Thinly sliced veg works best, so i suggest using the thinnest setting you can on a mandolin slicer. I cut the butternut squash slices in half so they were a similar size to the beetroot. See a reel i made of it being made here
Instructions for making beetroot roses
Once the slices have been pre baked let them cool a little so you can handle them.
Step one – Take one slice of the thinly sliced pre roasted veg and roll it up in to a cone shape.
Step two – Take another slice and roll this around the cone you made.
Step 3- Keep adding slices, wrapping them tightly around overlapping each one slightly. Add as many slices as you want for the size flowers you want. I add quite a few.
Step 4 – Place rosettes down on the tart and tease the slices open to look like rose petals.
I add a mix of colours together for some of the rosettes and keep some all one colour. I roast some of the squash mixed with the beetroot to dye it and and keep some separate to keep it orange.
These videos show how to place the rosettes with gaps in between, and how to open them up to look more like roses.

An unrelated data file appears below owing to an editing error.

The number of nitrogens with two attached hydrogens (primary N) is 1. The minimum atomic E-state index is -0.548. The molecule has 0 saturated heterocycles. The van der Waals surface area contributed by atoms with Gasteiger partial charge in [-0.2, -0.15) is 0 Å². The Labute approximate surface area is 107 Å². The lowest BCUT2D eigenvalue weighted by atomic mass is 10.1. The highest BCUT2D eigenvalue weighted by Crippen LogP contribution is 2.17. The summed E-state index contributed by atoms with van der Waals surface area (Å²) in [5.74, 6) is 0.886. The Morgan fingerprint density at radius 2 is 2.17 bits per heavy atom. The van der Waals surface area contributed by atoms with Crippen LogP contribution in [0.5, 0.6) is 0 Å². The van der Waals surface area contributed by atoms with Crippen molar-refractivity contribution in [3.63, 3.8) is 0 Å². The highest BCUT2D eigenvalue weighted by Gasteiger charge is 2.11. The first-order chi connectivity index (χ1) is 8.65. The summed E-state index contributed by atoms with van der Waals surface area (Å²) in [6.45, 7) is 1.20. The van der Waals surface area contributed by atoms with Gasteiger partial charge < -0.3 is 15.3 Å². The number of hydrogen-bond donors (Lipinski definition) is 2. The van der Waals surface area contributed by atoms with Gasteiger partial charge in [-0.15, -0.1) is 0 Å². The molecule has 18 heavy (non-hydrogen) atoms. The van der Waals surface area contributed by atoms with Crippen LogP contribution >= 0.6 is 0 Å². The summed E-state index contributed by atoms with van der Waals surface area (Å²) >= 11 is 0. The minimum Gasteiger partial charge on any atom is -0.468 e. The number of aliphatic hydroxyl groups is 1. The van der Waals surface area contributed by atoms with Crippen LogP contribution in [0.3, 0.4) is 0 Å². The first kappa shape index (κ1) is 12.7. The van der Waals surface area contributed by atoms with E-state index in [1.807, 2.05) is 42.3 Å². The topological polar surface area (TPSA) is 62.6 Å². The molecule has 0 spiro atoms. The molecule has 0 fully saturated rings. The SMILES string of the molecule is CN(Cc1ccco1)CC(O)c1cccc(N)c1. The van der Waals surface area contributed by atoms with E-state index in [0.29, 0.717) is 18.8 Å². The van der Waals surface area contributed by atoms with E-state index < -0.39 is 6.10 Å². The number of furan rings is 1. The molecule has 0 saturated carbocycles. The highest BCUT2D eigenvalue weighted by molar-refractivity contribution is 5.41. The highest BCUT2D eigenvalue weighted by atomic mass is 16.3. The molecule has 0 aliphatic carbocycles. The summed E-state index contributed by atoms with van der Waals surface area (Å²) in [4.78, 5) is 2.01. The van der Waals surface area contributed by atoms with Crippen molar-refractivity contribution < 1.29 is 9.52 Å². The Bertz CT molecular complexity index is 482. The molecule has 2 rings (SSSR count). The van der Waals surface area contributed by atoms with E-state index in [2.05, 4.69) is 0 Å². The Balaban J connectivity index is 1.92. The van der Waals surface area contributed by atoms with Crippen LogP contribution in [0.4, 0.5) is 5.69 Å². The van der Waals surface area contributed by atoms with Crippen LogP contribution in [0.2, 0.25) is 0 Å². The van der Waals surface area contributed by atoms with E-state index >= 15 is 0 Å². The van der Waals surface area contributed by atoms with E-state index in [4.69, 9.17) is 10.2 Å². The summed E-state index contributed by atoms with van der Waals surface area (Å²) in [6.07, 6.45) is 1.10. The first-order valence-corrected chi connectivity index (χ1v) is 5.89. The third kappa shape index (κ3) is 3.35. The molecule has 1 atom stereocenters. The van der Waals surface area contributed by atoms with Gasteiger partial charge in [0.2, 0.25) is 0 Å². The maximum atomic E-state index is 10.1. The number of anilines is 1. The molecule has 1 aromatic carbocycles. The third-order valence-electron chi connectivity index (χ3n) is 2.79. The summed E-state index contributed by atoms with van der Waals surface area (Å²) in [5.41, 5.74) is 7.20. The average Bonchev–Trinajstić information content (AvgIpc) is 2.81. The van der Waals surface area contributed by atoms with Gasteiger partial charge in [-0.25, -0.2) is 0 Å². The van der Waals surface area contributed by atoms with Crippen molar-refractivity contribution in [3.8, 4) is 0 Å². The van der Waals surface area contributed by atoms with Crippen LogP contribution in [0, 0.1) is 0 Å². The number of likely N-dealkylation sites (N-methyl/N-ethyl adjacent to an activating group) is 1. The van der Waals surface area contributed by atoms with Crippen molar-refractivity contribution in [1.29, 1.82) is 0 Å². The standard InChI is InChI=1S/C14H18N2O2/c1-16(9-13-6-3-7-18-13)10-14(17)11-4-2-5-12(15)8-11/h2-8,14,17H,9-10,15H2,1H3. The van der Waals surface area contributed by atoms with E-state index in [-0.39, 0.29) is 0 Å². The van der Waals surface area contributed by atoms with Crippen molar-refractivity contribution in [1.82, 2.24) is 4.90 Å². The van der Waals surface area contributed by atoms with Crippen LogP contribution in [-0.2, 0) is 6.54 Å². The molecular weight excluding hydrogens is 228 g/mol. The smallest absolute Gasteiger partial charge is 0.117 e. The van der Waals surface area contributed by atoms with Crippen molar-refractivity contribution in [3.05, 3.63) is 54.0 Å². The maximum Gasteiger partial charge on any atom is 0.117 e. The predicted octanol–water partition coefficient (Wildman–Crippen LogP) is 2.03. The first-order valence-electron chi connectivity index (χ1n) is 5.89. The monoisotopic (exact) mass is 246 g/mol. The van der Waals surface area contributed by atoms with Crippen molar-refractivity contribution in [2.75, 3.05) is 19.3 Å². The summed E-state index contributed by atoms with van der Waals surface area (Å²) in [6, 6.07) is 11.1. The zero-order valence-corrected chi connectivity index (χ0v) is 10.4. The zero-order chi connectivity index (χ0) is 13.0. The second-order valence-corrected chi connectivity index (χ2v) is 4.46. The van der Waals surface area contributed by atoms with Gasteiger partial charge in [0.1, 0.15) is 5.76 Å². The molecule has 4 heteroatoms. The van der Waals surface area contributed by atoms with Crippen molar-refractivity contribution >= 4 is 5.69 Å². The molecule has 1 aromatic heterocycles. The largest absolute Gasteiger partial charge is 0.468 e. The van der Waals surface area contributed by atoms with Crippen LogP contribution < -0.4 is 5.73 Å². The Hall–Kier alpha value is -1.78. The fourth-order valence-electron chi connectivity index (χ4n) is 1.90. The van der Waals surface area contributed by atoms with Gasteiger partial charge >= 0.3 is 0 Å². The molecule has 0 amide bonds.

Tips to remember
- Use a mandolin slicer to cut veg on its thinnest setting
- Peel veg first – you could get beetroot stains on your hands so wash them regularly while making this or wear gloves if you prefer.
- Roast the slices first covered in foil. I add herbs and garlic to add flavour. When rolling the rosettes i keep some of the garlic slices i used to roast them with to add flavour to the tart.
- Assemble the rosettes as tight coils first then open them up on the tart
- Leave a space between each one so you can open it up, and so they can cook evenly
- Mix the beetroot with some of the other veg to dye it.
- White sweet potatoes and golden beetroots tend to go brown in the oven.
- Cover the tart with foil just over the rosettes if they start to burn to allow the pastry to cook.
- Add any creamy cheese filling you fancy, whipped soft goats cheese or ricotta works well.